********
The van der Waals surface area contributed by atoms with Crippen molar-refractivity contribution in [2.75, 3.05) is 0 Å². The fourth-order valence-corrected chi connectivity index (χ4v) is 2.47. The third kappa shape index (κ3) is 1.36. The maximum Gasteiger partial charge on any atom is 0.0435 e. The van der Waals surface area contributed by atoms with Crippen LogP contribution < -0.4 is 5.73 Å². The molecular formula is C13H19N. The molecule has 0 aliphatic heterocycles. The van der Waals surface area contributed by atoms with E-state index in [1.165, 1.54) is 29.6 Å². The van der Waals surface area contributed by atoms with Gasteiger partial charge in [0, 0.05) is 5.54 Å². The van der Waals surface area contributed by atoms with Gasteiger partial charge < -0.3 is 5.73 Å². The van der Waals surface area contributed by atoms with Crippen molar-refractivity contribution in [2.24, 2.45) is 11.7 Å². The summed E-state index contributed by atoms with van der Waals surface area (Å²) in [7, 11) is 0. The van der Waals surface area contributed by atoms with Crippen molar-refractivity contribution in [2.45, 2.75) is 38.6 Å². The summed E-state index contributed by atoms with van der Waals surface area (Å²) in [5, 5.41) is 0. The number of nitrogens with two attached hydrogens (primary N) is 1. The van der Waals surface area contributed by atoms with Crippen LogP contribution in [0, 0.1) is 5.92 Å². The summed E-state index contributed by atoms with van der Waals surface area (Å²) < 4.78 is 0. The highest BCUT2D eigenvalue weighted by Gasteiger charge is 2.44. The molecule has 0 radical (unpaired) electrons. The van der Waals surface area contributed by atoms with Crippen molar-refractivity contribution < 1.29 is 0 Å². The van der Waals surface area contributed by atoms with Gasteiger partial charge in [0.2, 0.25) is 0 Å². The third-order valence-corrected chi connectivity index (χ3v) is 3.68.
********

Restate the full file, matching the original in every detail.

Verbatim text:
The van der Waals surface area contributed by atoms with Crippen molar-refractivity contribution in [2.75, 3.05) is 0 Å². The fourth-order valence-corrected chi connectivity index (χ4v) is 2.47. The third kappa shape index (κ3) is 1.36. The maximum Gasteiger partial charge on any atom is 0.0435 e. The van der Waals surface area contributed by atoms with Crippen LogP contribution < -0.4 is 5.73 Å². The molecular formula is C13H19N. The molecule has 0 aliphatic heterocycles. The van der Waals surface area contributed by atoms with E-state index in [1.165, 1.54) is 29.6 Å². The van der Waals surface area contributed by atoms with Gasteiger partial charge in [0, 0.05) is 5.54 Å². The van der Waals surface area contributed by atoms with Gasteiger partial charge < -0.3 is 5.73 Å². The van der Waals surface area contributed by atoms with Crippen molar-refractivity contribution in [2.24, 2.45) is 11.7 Å². The summed E-state index contributed by atoms with van der Waals surface area (Å²) in [7, 11) is 0. The van der Waals surface area contributed by atoms with Crippen molar-refractivity contribution in [2.45, 2.75) is 38.6 Å². The summed E-state index contributed by atoms with van der Waals surface area (Å²) in [5, 5.41) is 0. The number of nitrogens with two attached hydrogens (primary N) is 1. The van der Waals surface area contributed by atoms with Crippen LogP contribution in [0, 0.1) is 5.92 Å². The summed E-state index contributed by atoms with van der Waals surface area (Å²) < 4.78 is 0. The highest BCUT2D eigenvalue weighted by Gasteiger charge is 2.44. The molecule has 0 radical (unpaired) electrons. The van der Waals surface area contributed by atoms with Crippen molar-refractivity contribution < 1.29 is 0 Å². The van der Waals surface area contributed by atoms with Gasteiger partial charge in [0.2, 0.25) is 0 Å². The third-order valence-corrected chi connectivity index (χ3v) is 3.68.